Last month, delegates at the annual Episcopal Diocese of California convention in San Francisco showed their support for the oceans and climate. They passed two resolutions requiring the diocese and its institutions and parishes to use alternatives to single-use plastics at church events and purchase carbon offsets for church-related air travel.
The diocese, which represents the San Francisco Bay Area, has a long record of working to protect the vulnerable from environmental degradation, care for Earth’s ecosystems and ensure a healthy climate. Like a growing number of religious and faith-based organizations, members believe they have a moral responsibility to keep the environment livable now and for future generations.
“If there had been climate change in Jesus’ time, he would have been concerned about it too,” Nancy Grove, a member of the Diocese Commission on Creation Care and the author of the carbon offsets resolution, told me. “All those things that Matthew 25 tells you to do, you can do them by addressing climate change.”
But the diocese has taken some ways to protect the environment off the table — at least, for now. Last year, delegates decided not to certify a resolution encouraging parishioners to reduce red meat consumption at church events, even though industrialized animal agriculture is a major contributor to climate change and water pollution. The vote was close, but delegates ultimately passed a different measure encouraging sustainable food choices.
The resolution’s failure demonstrates how difficult it is to adopt the sort of widespread dietary changes our planet needs. Vegetarianism and veganism strike a cultural chord that doesn’t resonate as strongly as plastic reduction and other climate change measures. But religion’s power to shape culture (yes, even in San Francisco) puts institutions, such as the Episcopal Diocese of California, in a unique position to move us in a more sustainable direction.
We need to reduce single-use plastics, air travel and meat consumption — they all impact the environment in similar ways. For example, manure and fertilizer running off of meat facilities and pouring into waterways creates massive oxygen-deprived stretches in the ocean. These “dead zones” kill indiscriminately, causing marine life to flee or die.
At the same time, giant patches of floating garbage in the Pacific, Atlantic and Indian oceans are also endangering marine life. In March, a young whale in the Philippines was found with nearly 90 pounds of plastic in its stomach. A few months later, marine biologists pulled plastic bags from the stomach of a sperm whale in Italy.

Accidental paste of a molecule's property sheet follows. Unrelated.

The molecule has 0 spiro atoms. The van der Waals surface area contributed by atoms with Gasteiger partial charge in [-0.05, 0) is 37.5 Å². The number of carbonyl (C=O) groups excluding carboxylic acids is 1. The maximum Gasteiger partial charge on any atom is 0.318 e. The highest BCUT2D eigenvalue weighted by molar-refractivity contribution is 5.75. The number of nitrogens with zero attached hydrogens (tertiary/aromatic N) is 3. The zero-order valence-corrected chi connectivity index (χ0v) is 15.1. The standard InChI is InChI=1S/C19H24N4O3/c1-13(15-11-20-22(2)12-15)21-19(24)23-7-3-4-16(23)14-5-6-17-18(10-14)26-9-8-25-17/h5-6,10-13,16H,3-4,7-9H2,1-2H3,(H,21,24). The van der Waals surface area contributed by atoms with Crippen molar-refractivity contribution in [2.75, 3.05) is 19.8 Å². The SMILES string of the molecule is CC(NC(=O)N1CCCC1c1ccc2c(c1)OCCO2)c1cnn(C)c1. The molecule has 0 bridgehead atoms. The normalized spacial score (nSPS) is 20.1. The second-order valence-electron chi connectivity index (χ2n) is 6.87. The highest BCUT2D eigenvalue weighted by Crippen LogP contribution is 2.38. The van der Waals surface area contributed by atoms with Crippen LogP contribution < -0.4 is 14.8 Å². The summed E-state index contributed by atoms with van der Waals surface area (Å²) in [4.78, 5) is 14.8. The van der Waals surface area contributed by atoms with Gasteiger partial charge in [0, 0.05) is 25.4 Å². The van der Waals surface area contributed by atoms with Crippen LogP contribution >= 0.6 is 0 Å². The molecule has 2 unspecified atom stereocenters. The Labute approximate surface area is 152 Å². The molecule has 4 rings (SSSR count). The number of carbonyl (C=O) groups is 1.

These horrors inspired Carl Diehl, another member of the Diocese Commission on Creation Care, to introduce the resolution requiring alternatives to single-use plastic at church events.
“We are killing our fellow creatures with something we don’t need,” Diehl told me. “The world really survived very well before plastic was introduced.”
Diehl’s right — we don’t need plastics. But the same logic doesn’t apply to meat, which has existed as a cultural fixture since our ancestors hunted mammoths. This is one of the many reasons why people are less likely to change their diets despite the known environmental impacts. Many of us don’t have the same natural aversion to hamburgers and steaks that we do to trash. We attach a value to beef, chicken, pork, and fish we don’t attach to the disposable items we use for mere minutes.
“When you’re talking about your eating choices, you’re talking about habits, economics, culture, religion, and disparities, such as food deserts,” the Rt. Rev. Marc Handley Andrus, the eighth bishop of the Episcopal Diocese of California, told me. “Changing these things are not easy.”
Fortunately, the diocese is in a good position to take on the challenge. Approximately 60 percent of adults in the San Francisco metro area believe religion is very or somewhat important in their lives, according to a 2014 Pew Research Center survey. If religious institutions encourage more sustainable habits, people of faith may be more willing to adopt them too.
The diocese recently released a Carbon Tracker, a web-based platform that helps the public learn how their food choices, energy use, transportation and trash affect carbon dioxide emissions. So far, close to 1,000 households have signed on. The program also allows participants to connect to other people in the community to create a culture of sustainability.
Tools like the Carbon Tracker can increase awareness and help minimize the cultural grip meat has on us. If we all simply reduced the amount of beef, bacon, and chicken we ate, we’d also reduce the power industrial meat producers have on our government and their impact on our planet.
Perhaps it would also encourage delegates at a future Diocese convention to further show their support for oceans and a healthy climate by passing a resolution encouraging less red meat.
Robyn Purchia is an environmental attorney, environmental blogger and environmental activist who hikes, gardens and tree hugs in her spare time. She is a guest opinion columnist and her point of view is not necessarily that of the Examiner. Check her out at robynpurchia.com